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Downward Wage Rigidity in Italy : Micro-based Measures and Implications

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  • Devicenti francesco

    ()

  • Maida Agata

    ()

  • Sestito Paolo

    ()
    (University of Turin)

Abstract

We estimate the degree of downward wage rigidity in ItaIy using a micro-econometric model in which wages may be subject to both nominal and real downward rigidities. We lise the recently released Worker History Italian Panel (WHIP), an administrative individual-level data set covering both the high-inflation and automatic-indexation regime prevailing before the 1990s, and the regime that emerged after the indexation system was dismantled. Overall, we fmd a sizable amount of downward rigidities, downward real wage rigidity being much more relevant than downward nominal wage rigidity. aver time, downward rigidities bave become less important, with the reduction in real rigidities more than offsetting the rise in nominaI rigidities. This pattern is consistent with the labour market reforms Italy experienced and specifically with the abolition of the automatic price-indexation clause. In arder to verify the robustness of these results we aIso explore an identification strategy in which the reaI rigidity threshold, instead of being centred around price inflation far aII workers, is centred around the wage rise specificaIly dictated far each worker by the relevant industry-wide national collective contract. Our main results afe broadly confmned. Equipped with these more precisely identified measures of downward rigidities, we further explore their relationship with severaI labour market outcomes. We fmd that downward wage rigidities afe positively related to fmn turnover - which we interpret in terms of employment adjustments substituting far wage adjustments - and local unemployment rates - which hints at the macroeconomic relevance of our micro-based rigidity measures.

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Bibliographic Info

Paper provided by University of Turin in its series Department of Economics and Statistics Cognetti de Martiis. Working Papers with number 200503.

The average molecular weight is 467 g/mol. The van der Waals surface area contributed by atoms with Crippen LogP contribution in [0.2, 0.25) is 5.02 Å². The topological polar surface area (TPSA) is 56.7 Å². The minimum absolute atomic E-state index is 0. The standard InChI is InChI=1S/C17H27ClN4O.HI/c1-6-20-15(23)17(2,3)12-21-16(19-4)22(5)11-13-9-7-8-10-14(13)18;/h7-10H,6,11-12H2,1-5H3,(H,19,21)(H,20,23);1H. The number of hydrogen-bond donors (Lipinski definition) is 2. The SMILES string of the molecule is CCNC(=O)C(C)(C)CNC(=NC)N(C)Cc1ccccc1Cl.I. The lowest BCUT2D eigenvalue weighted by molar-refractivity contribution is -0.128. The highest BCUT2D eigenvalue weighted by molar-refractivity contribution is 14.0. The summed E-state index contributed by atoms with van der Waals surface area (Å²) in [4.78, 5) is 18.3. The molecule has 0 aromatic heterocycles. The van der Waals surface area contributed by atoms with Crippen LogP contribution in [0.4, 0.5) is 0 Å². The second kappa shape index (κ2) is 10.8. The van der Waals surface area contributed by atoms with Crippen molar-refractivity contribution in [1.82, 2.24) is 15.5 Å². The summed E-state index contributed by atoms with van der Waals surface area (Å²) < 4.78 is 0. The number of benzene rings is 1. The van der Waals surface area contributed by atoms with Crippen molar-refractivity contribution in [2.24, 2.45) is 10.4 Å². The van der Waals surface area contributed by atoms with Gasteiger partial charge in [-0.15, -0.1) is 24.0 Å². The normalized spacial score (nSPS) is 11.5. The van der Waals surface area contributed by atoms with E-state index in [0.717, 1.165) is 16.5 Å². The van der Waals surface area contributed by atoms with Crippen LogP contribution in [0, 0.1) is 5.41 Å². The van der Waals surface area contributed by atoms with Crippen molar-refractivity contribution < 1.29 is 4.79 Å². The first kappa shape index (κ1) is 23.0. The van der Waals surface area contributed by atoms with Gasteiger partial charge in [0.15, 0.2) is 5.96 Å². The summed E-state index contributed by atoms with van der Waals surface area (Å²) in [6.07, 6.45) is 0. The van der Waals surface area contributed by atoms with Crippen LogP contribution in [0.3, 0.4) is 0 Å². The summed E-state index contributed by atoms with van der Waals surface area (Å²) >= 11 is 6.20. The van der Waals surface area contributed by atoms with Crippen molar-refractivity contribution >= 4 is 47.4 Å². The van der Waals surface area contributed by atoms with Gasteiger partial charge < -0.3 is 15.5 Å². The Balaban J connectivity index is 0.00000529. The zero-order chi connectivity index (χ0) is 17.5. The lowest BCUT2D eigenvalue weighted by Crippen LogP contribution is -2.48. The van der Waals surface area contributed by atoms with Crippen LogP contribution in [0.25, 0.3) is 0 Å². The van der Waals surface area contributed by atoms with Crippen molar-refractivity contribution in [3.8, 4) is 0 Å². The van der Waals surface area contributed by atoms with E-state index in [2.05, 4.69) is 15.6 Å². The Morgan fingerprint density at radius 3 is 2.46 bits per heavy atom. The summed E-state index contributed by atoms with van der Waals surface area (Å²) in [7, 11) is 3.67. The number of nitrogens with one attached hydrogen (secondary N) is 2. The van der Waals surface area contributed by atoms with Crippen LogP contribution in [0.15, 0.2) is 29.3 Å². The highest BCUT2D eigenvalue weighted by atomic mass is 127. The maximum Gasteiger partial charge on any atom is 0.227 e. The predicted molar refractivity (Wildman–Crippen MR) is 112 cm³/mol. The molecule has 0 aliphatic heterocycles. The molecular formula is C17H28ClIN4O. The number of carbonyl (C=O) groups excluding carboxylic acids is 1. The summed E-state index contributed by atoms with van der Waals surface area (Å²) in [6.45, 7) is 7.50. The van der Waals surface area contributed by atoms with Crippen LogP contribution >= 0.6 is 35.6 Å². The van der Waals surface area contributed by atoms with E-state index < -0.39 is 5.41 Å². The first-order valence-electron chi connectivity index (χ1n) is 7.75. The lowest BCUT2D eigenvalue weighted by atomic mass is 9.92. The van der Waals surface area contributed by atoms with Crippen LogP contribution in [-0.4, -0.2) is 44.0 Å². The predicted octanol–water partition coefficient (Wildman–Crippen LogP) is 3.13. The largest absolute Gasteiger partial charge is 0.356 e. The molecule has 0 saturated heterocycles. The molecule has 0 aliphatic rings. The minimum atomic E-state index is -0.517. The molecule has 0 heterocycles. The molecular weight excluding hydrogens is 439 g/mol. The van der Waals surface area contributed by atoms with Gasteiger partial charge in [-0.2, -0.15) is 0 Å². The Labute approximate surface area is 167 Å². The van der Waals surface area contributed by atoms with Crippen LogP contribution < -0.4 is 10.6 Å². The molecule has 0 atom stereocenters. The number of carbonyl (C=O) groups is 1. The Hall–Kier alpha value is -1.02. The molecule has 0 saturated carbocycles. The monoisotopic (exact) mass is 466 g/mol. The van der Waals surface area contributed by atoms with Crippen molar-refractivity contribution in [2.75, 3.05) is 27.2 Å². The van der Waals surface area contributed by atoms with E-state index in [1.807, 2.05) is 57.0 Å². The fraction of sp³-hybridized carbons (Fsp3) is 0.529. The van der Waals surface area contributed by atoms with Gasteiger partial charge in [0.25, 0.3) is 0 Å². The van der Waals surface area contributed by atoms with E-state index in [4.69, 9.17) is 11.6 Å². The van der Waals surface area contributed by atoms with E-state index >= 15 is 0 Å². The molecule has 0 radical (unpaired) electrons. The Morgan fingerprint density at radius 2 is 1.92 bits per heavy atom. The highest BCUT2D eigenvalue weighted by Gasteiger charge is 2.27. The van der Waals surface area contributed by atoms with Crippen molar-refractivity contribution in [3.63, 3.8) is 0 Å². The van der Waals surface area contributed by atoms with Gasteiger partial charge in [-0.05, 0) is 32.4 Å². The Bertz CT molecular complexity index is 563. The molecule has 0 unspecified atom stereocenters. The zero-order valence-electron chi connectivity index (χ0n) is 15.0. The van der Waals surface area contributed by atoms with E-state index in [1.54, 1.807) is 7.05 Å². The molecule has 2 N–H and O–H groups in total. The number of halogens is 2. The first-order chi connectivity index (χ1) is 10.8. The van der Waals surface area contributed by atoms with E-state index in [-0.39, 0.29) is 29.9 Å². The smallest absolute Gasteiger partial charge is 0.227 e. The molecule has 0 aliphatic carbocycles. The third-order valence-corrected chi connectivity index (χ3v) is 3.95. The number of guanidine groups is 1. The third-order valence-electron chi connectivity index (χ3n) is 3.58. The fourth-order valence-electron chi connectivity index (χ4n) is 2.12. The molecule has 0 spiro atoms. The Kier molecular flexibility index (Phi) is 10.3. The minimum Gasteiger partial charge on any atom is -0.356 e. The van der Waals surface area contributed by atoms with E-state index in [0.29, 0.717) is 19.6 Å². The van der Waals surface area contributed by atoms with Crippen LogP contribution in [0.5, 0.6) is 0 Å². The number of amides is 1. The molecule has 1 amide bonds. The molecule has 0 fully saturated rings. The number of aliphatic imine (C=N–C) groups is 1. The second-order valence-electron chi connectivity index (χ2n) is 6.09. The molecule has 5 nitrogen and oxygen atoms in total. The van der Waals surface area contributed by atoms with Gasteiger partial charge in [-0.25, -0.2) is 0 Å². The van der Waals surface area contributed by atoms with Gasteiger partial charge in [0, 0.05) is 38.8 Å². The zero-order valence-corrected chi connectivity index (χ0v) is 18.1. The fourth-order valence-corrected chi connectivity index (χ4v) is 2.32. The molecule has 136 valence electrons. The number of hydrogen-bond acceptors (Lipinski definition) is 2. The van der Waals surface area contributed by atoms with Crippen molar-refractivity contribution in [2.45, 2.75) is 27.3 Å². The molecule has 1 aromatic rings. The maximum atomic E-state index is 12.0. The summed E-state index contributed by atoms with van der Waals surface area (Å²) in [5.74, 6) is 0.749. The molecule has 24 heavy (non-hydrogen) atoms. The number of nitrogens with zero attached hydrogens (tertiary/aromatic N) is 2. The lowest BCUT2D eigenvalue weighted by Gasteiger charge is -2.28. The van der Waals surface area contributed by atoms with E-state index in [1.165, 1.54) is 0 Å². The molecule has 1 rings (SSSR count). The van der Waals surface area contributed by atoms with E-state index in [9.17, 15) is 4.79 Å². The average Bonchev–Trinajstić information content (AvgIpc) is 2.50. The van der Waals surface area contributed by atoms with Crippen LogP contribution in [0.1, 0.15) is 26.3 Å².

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Length: 33 pages
Date of creation: Sep 2005
Date of revision:
Handle: RePEc:uto:dipeco:200503

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References

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Citations

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Cited by:
  1. Leonardi, Marco & Pica, Giovanni, 2007. "Employment protection legislation and wages," Working Paper Series 0778, European Central Bank.
  2. Giulio Fella, 2012. "Matching, Wage Rigidities and Efficient Severance Pay," Working Papers 698, Queen Mary, University of London, School of Economics and Finance.
  3. Buffie, Edward F., 2013. "The Taylor principle fights back, Part I," Journal of Economic Dynamics and Control, Elsevier, vol. 37(12), pages 2771-2795.
  4. Juli?n Messina & Anna Sanz-de-Galdeano, 2014. "Wage Rigidity and Disinflation in Emerging Countries," American Economic Journal: Macroeconomics, American Economic Association, vol. 6(1), pages 102-33, January.
  5. Ana María Iregui B. & Ligia Alba Melo B. & María Teresa Ramírez G., . "Are wages rigid in Colombia?: Empirical evidence based on a sample of wages at the firm level," Borradores de Economia 571i, Banco de la Republica de Colombia.
  6. Isabella David, 2009. "Composition Bias and Italian Wage Rigidities over the Business Cycle," LABORatorio R. Revelli Working Papers Series 92, LABORatorio R. Revelli, Centre for Employment Studies.
  7. Cristian Bartolucci, 2011. "Business Cycles and Wage Rigidity," Carlo Alberto Notebooks 205, Collegio Carlo Alberto.
  8. Aedin Doris & Donal O'Neill & Olive Sweetman, 2013. "Wage Flexibility and the Great Recession: The Response of the Irish Labour Market," Economics, Finance and Accounting Department Working Paper Series n244-13.pdf, Department of Economics, Finance and Accounting, National University of Ireland - Maynooth.
  9. Leonardi, Marco & Pica, Giovanni, 2010. "Who Pays for It? The Heterogeneous Wage Effects of Employment Protection Legislation," IZA Discussion Papers 5335, Institute for the Study of Labor (IZA).
  10. Lieb Lenard, 2009. "Taking Real Rigidities Seriously: Implications for Optimal Policy Design in a Currency Union," Research Memorandum 032, Maastricht University, Maastricht Research School of Economics of Technology and Organization (METEOR).

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